We were left scratching our heads wondering how we had just lost $6 in a matter of a minute. As we continued on our way, running the gauntlet of Times Square hustlers, it became apparent that we would need to be on guard – or flush with dollar bills. I felt a little dismayed by our ignorance and determined not to be suckered again.

Our next visit to Times Square we came armed with our camera and a fat stack of dollar bills. It was our turn to approach the furries and the super heroes and find out what made them tick. Getting right into the spirit of it, I was waving dollar bills like a businessman at a strip bar while my husband caught everything on film.

“If I give you a dollar will you answer a few questions?”

We quickly realized that a large number of the costumed characters didn’t speak any English. I was impressed with the resourcefulness and spirit of these entrepreneurs. When all communication is pantomimed and the language of an outstretched hand is universal, there is no job discrimination. One clever Smurf answered humbly “No sorry, no English” and plucked the dollar bill from my hand with a rueful smile.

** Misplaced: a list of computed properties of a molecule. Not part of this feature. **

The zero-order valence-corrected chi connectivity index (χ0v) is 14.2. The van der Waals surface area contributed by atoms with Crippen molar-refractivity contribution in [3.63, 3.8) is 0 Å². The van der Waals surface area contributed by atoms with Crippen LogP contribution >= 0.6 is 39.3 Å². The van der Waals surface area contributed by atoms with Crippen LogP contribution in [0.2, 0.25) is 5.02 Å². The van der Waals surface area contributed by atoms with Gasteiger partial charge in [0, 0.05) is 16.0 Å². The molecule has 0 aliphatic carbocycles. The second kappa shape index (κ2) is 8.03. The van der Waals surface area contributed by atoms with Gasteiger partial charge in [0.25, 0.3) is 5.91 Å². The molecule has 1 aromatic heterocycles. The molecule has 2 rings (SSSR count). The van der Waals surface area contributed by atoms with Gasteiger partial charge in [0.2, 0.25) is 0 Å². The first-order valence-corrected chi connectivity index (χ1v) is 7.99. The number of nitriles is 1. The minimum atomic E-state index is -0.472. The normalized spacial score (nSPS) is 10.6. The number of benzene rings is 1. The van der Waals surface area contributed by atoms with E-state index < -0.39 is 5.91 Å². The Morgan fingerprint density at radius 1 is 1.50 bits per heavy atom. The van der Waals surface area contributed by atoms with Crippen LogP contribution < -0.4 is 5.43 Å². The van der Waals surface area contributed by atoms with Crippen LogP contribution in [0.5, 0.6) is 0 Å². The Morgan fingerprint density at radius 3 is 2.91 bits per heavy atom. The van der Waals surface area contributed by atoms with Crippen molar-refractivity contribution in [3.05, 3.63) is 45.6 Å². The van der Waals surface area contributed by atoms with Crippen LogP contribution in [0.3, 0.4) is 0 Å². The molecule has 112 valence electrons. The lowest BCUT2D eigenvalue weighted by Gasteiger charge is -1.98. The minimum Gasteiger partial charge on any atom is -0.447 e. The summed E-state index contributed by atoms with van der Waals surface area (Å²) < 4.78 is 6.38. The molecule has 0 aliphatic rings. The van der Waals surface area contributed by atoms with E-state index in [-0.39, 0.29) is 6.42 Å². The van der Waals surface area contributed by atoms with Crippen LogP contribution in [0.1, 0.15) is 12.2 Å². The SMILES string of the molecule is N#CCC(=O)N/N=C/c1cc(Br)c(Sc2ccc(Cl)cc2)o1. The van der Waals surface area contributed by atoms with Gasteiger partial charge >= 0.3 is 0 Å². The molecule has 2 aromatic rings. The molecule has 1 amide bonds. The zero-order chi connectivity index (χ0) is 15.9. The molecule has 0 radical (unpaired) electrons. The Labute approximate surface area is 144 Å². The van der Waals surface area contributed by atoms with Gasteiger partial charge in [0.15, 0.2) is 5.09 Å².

Refining our technique, we first asked whether they spoke English before offering to pay. Before long, the checkbook journalism paid off and we found our story. A sweetly innocent young man, dressed as The Flash, told us how he was just learning the ropes, mentored by his friend, Spiderman. He told us that he gave all his earnings to his Mum, as she put food on the table. We asked The Flash if we could take him somewhere quiet and pay him for a proper interview. He couldn’t leave his post at the most lucrative hour on a Saturday evening, so we tried to set the interview up for the next day. The only problem was The Flash didn’t even have a phone. Excited by the prospect of appearing on YouTube, Flash called Spiderman over to help out. Visibly irritated at being called while he was on the job, Spiderman quietly schooled Flash on the ways of maximizing a prospect.

“We’re not going to talk now, we don’t have the time. Give them my number, ok?”

The next day, in weather just over 2 degrees Fahrenheit, we met up with Spiderman – aka JJ. The Flash had stayed home for the day because he was too cold to hustle.

With relief, JJ/Spiderman quickly steered us to a deli just off Times Square that he used as a home base. For twenty dollars he told us his story and shared with us his dreams of starting his own fashion label and starring in a YouTube series.

The video below is a small introduction of what could be a fascinating story of New York grit and ingenuity. The hustlers of Times Square are paying their way through college, feeding their families and starting empires one dollar at a time.

We will be hosting the video on YouTube soon, so I’ll replace this link when it happens and everyone will need to watch it again so we can get as many likes as possible.